Afar Logo
Home > Support > FAQ
faq FAQ

How do I capture a command session into a file?

You may want to capture a full command session into a file, either for your records, or to email it to us for analysis in case you are experiencing a problem.

One easy way to achieve this is using our ECON program, which you can download from our support page. Once installed, open a DOS command window and invoke ECON with the following command:

> econ –o logfile.txt

the program first performs a discovery of any Afar devices it can reach over the Ethernet (including remote radios over RF). If there is more than one device, ECON gives you a list to choose from. Select one of the devices to initiate a command session. Any commands you give, and the responses, will be written into the file “logfile.txt”. On a windows PC you can press [F4] to switch between the various devices. When you are done press [F3] to exit econ. All the command sessions will have been recorded in the logfile.txt file.

How do I get a command window on Windows?

Although Microsoft has discouraged the use of the command line interface on Windows, it remains a powerful tool that gives the user much more control over the running of many programs instead of only running them in their default mode. Unfortunately, the way to start up a command line window has been hidden in the newer releases of Microsoft Windows.


How do I update firmware on a remote network ?

Of the three mechanisms for downloading firmware updates into Afar radios and gateways, only TELNET is viable for performing firmware updates when you are not at the site of the network.

If the equipment is properly set up to accept your connections, telnet allows you to connect across the internet, and to update the firmware, using the following procedure.


How do I avoid interference from WiFi radios

Our radios operate in the same license-exempt 2.4GHz band as WiFi (802.11b / 802.11g), so when you are planning your wireless network, you must be aware of what other equipment is operating nearby, which may interfere with your reception. One of the features of our radios that allows us to operate robustly in the presence of other radios, such a WiFi is that our radios occupy a narrower band that can fit in the spaces between the broader WiFi signals.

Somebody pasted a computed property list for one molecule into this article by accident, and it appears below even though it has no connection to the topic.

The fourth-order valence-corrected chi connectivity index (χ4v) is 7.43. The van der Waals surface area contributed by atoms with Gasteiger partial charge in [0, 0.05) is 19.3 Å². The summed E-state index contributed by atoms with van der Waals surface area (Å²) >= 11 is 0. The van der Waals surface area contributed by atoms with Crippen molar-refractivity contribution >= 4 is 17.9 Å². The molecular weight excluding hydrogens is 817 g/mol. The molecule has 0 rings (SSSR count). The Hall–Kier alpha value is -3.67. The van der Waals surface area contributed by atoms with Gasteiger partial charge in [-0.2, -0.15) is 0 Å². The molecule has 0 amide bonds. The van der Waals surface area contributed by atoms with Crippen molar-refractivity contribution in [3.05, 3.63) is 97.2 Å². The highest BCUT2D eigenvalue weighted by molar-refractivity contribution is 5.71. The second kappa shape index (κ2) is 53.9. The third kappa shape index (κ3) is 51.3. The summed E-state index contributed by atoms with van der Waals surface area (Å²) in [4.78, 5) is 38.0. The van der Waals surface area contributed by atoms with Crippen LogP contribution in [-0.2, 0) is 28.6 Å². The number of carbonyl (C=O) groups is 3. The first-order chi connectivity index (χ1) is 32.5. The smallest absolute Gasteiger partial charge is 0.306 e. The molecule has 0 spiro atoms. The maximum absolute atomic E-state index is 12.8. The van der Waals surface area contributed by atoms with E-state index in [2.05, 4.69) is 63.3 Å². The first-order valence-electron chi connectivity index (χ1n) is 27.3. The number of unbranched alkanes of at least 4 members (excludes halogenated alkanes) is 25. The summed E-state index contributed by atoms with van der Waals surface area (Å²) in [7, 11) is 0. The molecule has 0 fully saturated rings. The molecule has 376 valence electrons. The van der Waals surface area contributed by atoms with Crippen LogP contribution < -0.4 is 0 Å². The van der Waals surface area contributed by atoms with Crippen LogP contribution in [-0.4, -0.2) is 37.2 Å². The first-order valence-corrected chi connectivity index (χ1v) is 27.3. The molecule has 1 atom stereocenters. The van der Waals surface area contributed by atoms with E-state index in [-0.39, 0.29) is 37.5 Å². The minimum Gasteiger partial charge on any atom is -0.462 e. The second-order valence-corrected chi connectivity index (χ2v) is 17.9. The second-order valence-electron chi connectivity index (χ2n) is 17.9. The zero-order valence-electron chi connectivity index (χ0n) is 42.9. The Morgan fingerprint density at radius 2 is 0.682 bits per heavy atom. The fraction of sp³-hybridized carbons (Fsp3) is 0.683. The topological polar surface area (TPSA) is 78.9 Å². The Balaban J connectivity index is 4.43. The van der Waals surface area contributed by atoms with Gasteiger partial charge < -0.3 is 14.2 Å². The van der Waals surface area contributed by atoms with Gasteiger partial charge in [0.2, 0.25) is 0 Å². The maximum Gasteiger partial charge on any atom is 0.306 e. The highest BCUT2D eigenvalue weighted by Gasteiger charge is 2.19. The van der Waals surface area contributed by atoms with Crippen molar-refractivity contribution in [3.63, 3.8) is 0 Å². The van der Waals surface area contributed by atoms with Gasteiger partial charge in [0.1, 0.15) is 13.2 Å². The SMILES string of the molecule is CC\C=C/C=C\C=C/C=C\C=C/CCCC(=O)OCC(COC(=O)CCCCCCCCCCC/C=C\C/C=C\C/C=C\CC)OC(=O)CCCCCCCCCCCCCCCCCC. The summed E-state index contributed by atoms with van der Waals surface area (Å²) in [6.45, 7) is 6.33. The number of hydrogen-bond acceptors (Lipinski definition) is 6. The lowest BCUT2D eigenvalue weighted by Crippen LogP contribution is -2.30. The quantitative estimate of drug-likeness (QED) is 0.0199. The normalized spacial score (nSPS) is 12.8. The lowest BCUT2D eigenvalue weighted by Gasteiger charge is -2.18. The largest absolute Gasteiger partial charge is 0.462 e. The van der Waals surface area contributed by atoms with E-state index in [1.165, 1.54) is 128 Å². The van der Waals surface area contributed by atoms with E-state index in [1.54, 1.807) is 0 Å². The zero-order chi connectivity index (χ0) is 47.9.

The 2.4GHz band extends from 2400 MHz to 2483 MHz. A WiFi channel is about 20MHz wide, which means that a maximum of 3 WiFi systems can operate in separate (non-overlapping) channels in the band. To make use of the 3 non-overlapping channles WiFi equipment is typically configured to operate on channels 1, 6 or 11 which correspond to the following frequencies:

  • Channel 1: 2402-2422 MHz
  • Channel 6: 2427-2447 MHz
  • Channel 11: 2452-2472 MHz

The spectrum for a WiFi signal is not rectangular, it has less energy near the edges than at the center of the channel. The signal from the PulsAR-24027 is about 4.5MHz wide, and will mostly fit between the standard WiFi channels. The PulsAR-24027's channel 12 is centered at 2424 MHz and fits between WiFi channels 1 and 6, while the PulsAR-24027 channel 25 is centered at 2450 MHz and fits between WiFi channels 6 and 11. Finally the PulsAR-24027 channel 37 is centered at 2474 MHz and fits above WiFi channel 11.

Using these channels, you can run 3 PulsAR-24027 links even if there are already 3 WiFi systems "using all the available spectrum" in the area. Note that with version 6.00 of the PulsAR-24027 software we are changing the default channels to 12 and 25.


How do I setup a simple three radio Linear Network?

This is a Linear Network with three radios, 1, 2, and 3. The RF channels in the example are 20 between radios 1 and 2, and 25 between radios 2 and 3. At installation you should do a spectrum analysis at each site (use the spectrum-analysis command) and select channels that show no activity.

Radio 1: ("Left" node of Linear Network) Directional antenna on Port B pointing to middle radio (right neighbor)

>load factory
>node type=left
>rf-left re-ch=3 (radio has no left neighbor:set to receive on an unused channel)
>rf-right re-ch=20 tr-ch=20 power=23

Radio 2: (Middle node in the Linear Network)
One directional antenna on port A pointing to Radio 1 (left neighbor)
One directional antenna on port B pointing to Radio 3 (right neighbor)

>load factory
>rf-left re-ch=20 power=23
>rf-right re-ch=25 tr-cha=25 power=23

Radio 3: ("Right" node in the network) One directional antenna on port A pointing to radio 2 (left neighbor)

>load factory
>node type=right
>rf-left re-ch=25 power=23
>rf-right re-ch=37 tr-cha=37 (has no right neighbor; set channels to unused numbers)

Once the network is up, use the ">show radios" command to get a view of the complete network. Use the ">show" to get the status of the links with the direct neighbors.

What commands should I capture to help you analyze my problem?

When you are having a problem that you want us to analyze, capture a command sessions into a file (see previous question) and send us the file. The set of commands that will help us analyze the problem are the following:

For radios AR24027
> version
> display-configuration
> ethernet
> show
> show ether
> display-log len=500

For the NetCrossing Gateways:
> version
> display-configuration
> wan
> show
> show ether
> display-log len=500

AFAR Communications, Inc | 81 David Love Place | Santa Barbara, CA | USA 93117
T: +1 805 681-1993 | F: +1 805 681-1994